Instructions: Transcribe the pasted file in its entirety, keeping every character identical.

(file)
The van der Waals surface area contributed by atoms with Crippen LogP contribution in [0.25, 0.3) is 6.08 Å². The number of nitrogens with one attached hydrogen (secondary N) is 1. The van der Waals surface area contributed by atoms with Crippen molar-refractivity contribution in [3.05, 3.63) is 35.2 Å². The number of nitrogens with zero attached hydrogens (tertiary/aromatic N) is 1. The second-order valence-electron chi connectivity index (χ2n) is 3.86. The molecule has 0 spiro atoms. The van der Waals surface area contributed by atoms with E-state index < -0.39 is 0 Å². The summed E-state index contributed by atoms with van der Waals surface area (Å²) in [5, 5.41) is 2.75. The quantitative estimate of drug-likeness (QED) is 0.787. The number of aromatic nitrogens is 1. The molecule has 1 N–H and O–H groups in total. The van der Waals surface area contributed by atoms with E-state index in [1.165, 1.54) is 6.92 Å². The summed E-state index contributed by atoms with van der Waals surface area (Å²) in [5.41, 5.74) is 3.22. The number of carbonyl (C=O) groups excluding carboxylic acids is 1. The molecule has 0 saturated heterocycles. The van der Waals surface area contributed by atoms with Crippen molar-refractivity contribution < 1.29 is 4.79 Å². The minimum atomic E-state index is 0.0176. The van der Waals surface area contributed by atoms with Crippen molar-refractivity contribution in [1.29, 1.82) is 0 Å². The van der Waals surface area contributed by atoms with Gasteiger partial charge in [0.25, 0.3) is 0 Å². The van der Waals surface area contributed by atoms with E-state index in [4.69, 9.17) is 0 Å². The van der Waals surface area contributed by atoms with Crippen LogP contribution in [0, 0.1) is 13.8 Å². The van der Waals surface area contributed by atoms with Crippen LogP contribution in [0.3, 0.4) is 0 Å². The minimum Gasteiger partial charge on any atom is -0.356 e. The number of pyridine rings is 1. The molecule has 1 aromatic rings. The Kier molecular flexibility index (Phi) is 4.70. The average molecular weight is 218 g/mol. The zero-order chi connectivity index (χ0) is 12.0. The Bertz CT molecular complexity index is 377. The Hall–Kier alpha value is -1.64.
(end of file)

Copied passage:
The van der Waals surface area contributed by atoms with Crippen LogP contribution in [0.25, 0.3) is 6.08 Å². The number of nitrogens with one attached hydrogen (secondary N) is 1. The van der Waals surface area contributed by atoms with Crippen molar-refractivity contribution in [3.05, 3.63) is 35.2 Å². The number of nitrogens with zero attached hydrogens (tertiary/aromatic N) is 1. The second-order valence-electron chi connectivity index (χ2n) is 3.86. The molecule has 0 spiro atoms. The van der Waals surface area contributed by atoms with E-state index < -0.39 is 0 Å². The summed E-state index contributed by atoms with van der Waals surface area (Å²) in [5, 5.41) is 2.75. The quantitative estimate of drug-likeness (QED) is 0.787. The number of aromatic nitrogens is 1. The molecule has 1 N–H and O–H groups in total. The van der Waals surface area contributed by atoms with E-state index in [1.165, 1.54) is 6.92 Å². The summed E-state index contributed by atoms with van der Waals surface area (Å²) in [5.41, 5.74) is 3.22. The number of carbonyl (C=O) groups excluding carboxylic acids is 1. The molecule has 0 saturated heterocycles. The van der Waals surface area contributed by atoms with Crippen molar-refractivity contribution < 1.29 is 4.79 Å². The minimum atomic E-state index is 0.0176. The van der Waals surface area contributed by atoms with Crippen molar-refractivity contribution in [1.29, 1.82) is 0 Å². The van der Waals surface area contributed by atoms with Gasteiger partial charge in [0.25, 0.3) is 0 Å². The van der Waals surface area contributed by atoms with E-state index in [4.69, 9.17) is 0 Å². The van der Waals surface area contributed by atoms with Crippen LogP contribution in [0, 0.1) is 13.8 Å². The van der Waals surface area contributed by atoms with Crippen LogP contribution in [0.3, 0.4) is 0 Å². The minimum Gasteiger partial charge on any atom is -0.356 e. The number of pyridine rings is 1. The molecule has 1 aromatic rings. The Kier molecular flexibility index (Phi) is 4.70. The average molecular weight is 218 g/mol. The zero-order chi connectivity index (χ0) is 12.0. The Bertz CT molecular complexity index is 377. The Hall–Kier alpha value is -1.64.